A JIT CULTURE that appears to have developed in the country — institutions and political parties seeking ad hoc, intelligence agencies-driven Joint Investigation Teams to probe all manner of public malfeasance and corruption — has been carried to a mirthful new level.

Criticising the electricity and gas shortages in the country, former prime minister Shahid Khaqan Abbasi on Saturday demanded the formation of a JIT to probe who is responsible for the ongoing energy crisis. Perhaps Mr Abbasi was speaking in a lighter vein, but other political leaders do not appear to share Mr Abbasi’s humour.

Also read: JIT deletion

Revelations last week that a sister of Prime Minister Imran Khan has more previously undisclosed properties abroad resulted in some opposition leaders immediately demanding that a JIT be formed and Mr Khan’s sister be placed on the ECL. It appears that the leading opposition parties, the PML-N and the PPP, believe that since their leaders have been subjected to unfair JIT processes, the PTI must suffer similarly.

The opposition is wrong. The emergence of JITs is a trend that ought to discouraged, not encouraged. While in certain cases a JIT may be merited, its extensive and unrestrained use undermines normal institutional processes.

Moreover, the intelligence component which gives JITs a perceived weight in certain quarters acts to further muddy institutional waters, renders murky the separation of powers and adds to a perception of civil-military tensions in the country. As the Supreme Court itself has reiterated in recent days in the wake of the controversy over the JIT report on the so-called fake banks account case, a JIT report is not a conclusive finding of fact.

At most, a JIT report can be a starting point for the investigation and prosecution aides of the legal process. And it is in those areas — investigation and prosecution — that the state should concentrate its reform efforts. An effective accountability process is one whose foundations are strong institutions as opposed to ad hoc attempted solutions.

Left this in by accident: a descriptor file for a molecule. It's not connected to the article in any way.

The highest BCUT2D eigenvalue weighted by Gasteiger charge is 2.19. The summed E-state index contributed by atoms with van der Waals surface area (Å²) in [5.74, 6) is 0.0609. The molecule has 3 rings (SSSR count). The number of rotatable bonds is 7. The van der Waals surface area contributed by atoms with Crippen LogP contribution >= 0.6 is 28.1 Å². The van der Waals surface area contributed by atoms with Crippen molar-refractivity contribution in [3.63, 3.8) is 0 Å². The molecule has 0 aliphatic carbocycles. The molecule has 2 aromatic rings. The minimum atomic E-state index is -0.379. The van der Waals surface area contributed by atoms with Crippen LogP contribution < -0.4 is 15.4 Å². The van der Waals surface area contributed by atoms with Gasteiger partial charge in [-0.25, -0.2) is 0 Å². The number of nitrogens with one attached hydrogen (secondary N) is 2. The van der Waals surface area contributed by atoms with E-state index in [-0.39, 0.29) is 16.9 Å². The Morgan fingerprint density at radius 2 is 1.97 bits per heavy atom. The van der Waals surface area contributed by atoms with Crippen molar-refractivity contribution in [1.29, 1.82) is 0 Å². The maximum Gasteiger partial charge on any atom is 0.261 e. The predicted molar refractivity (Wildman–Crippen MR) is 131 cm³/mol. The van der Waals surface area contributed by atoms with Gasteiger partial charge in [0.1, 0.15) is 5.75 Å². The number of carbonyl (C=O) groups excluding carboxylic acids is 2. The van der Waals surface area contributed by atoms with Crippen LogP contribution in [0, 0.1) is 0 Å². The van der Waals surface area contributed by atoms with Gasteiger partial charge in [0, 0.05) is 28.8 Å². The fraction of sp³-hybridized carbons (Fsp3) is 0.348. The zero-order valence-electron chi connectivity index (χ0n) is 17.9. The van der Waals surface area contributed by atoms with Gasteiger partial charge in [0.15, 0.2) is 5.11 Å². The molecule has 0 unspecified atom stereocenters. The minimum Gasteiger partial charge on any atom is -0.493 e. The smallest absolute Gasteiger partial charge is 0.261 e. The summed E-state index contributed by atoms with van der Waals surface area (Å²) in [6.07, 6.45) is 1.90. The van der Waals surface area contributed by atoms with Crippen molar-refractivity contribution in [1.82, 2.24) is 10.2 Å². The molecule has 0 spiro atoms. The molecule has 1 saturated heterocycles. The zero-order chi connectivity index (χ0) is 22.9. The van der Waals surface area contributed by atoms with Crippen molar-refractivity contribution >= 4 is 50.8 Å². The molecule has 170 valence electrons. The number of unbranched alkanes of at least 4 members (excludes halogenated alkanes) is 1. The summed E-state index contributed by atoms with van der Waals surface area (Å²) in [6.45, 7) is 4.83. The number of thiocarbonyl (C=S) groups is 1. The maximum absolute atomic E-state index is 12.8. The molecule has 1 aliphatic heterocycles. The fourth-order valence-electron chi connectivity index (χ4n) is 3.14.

At a time when parliament may take up the issue of again extending the life of military courts for civilians accused of terrorism by the state, would it not further the democratic project by debating and implementing meaningful investigation, prosecution and judicial reforms?

At the moment, the politicisation of JITs virtually ensures that their findings and recommendations are immediately denounced as partisan. The politicisation also helps the political class avoid providing adequate explanations in the court of public opinion — politicians have spent more time attacking the formation and composition of JITs than answering the allegations set out in JIT reports.

If accountability is to be fair, transparent and across the board the process of accountability must be through a stronger institutional framework. Surely if the PTI, PML-N or PPP proposes a strong but transparent accountability process, the other parties will need to seriously consider them.

Instead of demanding JITs for all manner of issues, the political class should debate institutional reforms.

Published in Dawn, January 14th, 2019



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